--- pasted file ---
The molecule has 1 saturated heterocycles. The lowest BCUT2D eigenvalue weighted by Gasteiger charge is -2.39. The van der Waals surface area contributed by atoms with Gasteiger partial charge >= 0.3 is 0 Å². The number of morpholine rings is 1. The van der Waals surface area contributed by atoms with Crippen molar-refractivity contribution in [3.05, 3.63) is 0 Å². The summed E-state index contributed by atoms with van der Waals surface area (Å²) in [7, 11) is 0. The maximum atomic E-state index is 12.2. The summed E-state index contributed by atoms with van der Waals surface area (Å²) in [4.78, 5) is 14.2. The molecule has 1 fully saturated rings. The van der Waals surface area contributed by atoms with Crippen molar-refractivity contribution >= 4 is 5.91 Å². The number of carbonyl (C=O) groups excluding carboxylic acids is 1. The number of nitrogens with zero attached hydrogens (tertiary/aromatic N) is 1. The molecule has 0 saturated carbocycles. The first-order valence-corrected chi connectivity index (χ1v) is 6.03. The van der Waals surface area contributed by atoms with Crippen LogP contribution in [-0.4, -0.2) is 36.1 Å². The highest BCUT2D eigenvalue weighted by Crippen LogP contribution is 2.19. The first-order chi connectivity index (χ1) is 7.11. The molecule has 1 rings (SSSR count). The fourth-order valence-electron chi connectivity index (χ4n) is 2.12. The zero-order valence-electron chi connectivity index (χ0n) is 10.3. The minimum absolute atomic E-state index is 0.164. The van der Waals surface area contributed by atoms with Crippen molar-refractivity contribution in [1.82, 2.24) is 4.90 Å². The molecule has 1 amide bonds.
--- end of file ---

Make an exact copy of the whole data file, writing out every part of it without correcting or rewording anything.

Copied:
The molecule has 1 saturated heterocycles. The lowest BCUT2D eigenvalue weighted by Gasteiger charge is -2.39. The van der Waals surface area contributed by atoms with Gasteiger partial charge >= 0.3 is 0 Å². The number of morpholine rings is 1. The van der Waals surface area contributed by atoms with Crippen molar-refractivity contribution in [3.05, 3.63) is 0 Å². The summed E-state index contributed by atoms with van der Waals surface area (Å²) in [7, 11) is 0. The maximum atomic E-state index is 12.2. The summed E-state index contributed by atoms with van der Waals surface area (Å²) in [4.78, 5) is 14.2. The molecule has 1 fully saturated rings. The van der Waals surface area contributed by atoms with Crippen molar-refractivity contribution >= 4 is 5.91 Å². The number of carbonyl (C=O) groups excluding carboxylic acids is 1. The number of nitrogens with zero attached hydrogens (tertiary/aromatic N) is 1. The molecule has 0 saturated carbocycles. The first-order valence-corrected chi connectivity index (χ1v) is 6.03. The van der Waals surface area contributed by atoms with Crippen LogP contribution in [-0.4, -0.2) is 36.1 Å². The highest BCUT2D eigenvalue weighted by Crippen LogP contribution is 2.19. The first-order chi connectivity index (χ1) is 7.11. The molecule has 1 rings (SSSR count). The fourth-order valence-electron chi connectivity index (χ4n) is 2.12. The zero-order valence-electron chi connectivity index (χ0n) is 10.3. The minimum absolute atomic E-state index is 0.164. The van der Waals surface area contributed by atoms with Crippen molar-refractivity contribution in [1.82, 2.24) is 4.90 Å². The molecule has 1 amide bonds.